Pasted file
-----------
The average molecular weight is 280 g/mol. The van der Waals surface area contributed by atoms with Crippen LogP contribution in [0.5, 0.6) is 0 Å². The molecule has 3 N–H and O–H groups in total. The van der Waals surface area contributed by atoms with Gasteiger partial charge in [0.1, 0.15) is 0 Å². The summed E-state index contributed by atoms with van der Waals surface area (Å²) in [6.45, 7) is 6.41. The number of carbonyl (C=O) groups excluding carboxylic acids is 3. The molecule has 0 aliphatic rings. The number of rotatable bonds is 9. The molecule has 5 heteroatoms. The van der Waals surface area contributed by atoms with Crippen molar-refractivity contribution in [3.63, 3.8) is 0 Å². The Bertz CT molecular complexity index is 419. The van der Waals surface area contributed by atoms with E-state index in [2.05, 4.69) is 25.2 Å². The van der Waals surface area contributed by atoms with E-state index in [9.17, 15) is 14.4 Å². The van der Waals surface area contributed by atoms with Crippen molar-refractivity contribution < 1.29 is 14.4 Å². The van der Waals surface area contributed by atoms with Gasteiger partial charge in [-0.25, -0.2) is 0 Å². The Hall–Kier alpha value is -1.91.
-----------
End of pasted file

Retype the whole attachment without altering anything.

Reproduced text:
The average molecular weight is 280 g/mol. The van der Waals surface area contributed by atoms with Crippen LogP contribution in [0.5, 0.6) is 0 Å². The molecule has 3 N–H and O–H groups in total. The van der Waals surface area contributed by atoms with Gasteiger partial charge in [0.1, 0.15) is 0 Å². The summed E-state index contributed by atoms with van der Waals surface area (Å²) in [6.45, 7) is 6.41. The number of carbonyl (C=O) groups excluding carboxylic acids is 3. The molecule has 0 aliphatic rings. The number of rotatable bonds is 9. The molecule has 5 heteroatoms. The van der Waals surface area contributed by atoms with Crippen molar-refractivity contribution in [3.63, 3.8) is 0 Å². The Bertz CT molecular complexity index is 419. The van der Waals surface area contributed by atoms with E-state index in [2.05, 4.69) is 25.2 Å². The van der Waals surface area contributed by atoms with E-state index in [9.17, 15) is 14.4 Å². The van der Waals surface area contributed by atoms with Crippen molar-refractivity contribution < 1.29 is 14.4 Å². The van der Waals surface area contributed by atoms with Gasteiger partial charge in [-0.25, -0.2) is 0 Å². The Hall–Kier alpha value is -1.91.